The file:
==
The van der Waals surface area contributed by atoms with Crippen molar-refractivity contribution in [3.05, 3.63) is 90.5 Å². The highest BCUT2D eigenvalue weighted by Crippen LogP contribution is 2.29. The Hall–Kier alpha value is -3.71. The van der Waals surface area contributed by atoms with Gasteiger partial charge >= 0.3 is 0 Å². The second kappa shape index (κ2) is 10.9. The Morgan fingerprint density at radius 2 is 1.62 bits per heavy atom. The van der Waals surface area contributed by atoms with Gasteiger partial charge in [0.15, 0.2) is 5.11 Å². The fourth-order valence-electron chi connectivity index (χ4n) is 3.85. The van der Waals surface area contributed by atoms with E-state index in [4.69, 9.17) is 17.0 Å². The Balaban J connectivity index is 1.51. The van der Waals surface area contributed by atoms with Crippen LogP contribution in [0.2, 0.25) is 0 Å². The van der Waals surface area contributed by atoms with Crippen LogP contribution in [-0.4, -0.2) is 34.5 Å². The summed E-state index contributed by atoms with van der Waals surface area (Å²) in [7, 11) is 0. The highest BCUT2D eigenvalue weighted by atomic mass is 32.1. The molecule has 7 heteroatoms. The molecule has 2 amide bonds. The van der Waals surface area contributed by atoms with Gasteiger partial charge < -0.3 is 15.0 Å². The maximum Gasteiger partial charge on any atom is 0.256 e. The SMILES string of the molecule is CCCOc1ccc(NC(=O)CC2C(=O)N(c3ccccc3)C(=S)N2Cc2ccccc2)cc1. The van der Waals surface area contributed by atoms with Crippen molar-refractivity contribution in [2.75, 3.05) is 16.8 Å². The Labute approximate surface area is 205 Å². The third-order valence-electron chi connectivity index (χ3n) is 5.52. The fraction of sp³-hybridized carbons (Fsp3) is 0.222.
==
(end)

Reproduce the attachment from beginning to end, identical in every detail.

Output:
The van der Waals surface area contributed by atoms with Crippen molar-refractivity contribution in [3.05, 3.63) is 90.5 Å². The highest BCUT2D eigenvalue weighted by Crippen LogP contribution is 2.29. The Hall–Kier alpha value is -3.71. The van der Waals surface area contributed by atoms with Gasteiger partial charge >= 0.3 is 0 Å². The second kappa shape index (κ2) is 10.9. The Morgan fingerprint density at radius 2 is 1.62 bits per heavy atom. The van der Waals surface area contributed by atoms with Gasteiger partial charge in [0.15, 0.2) is 5.11 Å². The fourth-order valence-electron chi connectivity index (χ4n) is 3.85. The van der Waals surface area contributed by atoms with E-state index in [4.69, 9.17) is 17.0 Å². The Balaban J connectivity index is 1.51. The van der Waals surface area contributed by atoms with Crippen LogP contribution in [0.2, 0.25) is 0 Å². The van der Waals surface area contributed by atoms with Crippen LogP contribution in [-0.4, -0.2) is 34.5 Å². The summed E-state index contributed by atoms with van der Waals surface area (Å²) in [7, 11) is 0. The highest BCUT2D eigenvalue weighted by atomic mass is 32.1. The molecule has 7 heteroatoms. The molecule has 2 amide bonds. The van der Waals surface area contributed by atoms with Gasteiger partial charge < -0.3 is 15.0 Å². The maximum Gasteiger partial charge on any atom is 0.256 e. The SMILES string of the molecule is CCCOc1ccc(NC(=O)CC2C(=O)N(c3ccccc3)C(=S)N2Cc2ccccc2)cc1. The van der Waals surface area contributed by atoms with Crippen molar-refractivity contribution in [2.75, 3.05) is 16.8 Å². The Labute approximate surface area is 205 Å². The third-order valence-electron chi connectivity index (χ3n) is 5.52. The fraction of sp³-hybridized carbons (Fsp3) is 0.222.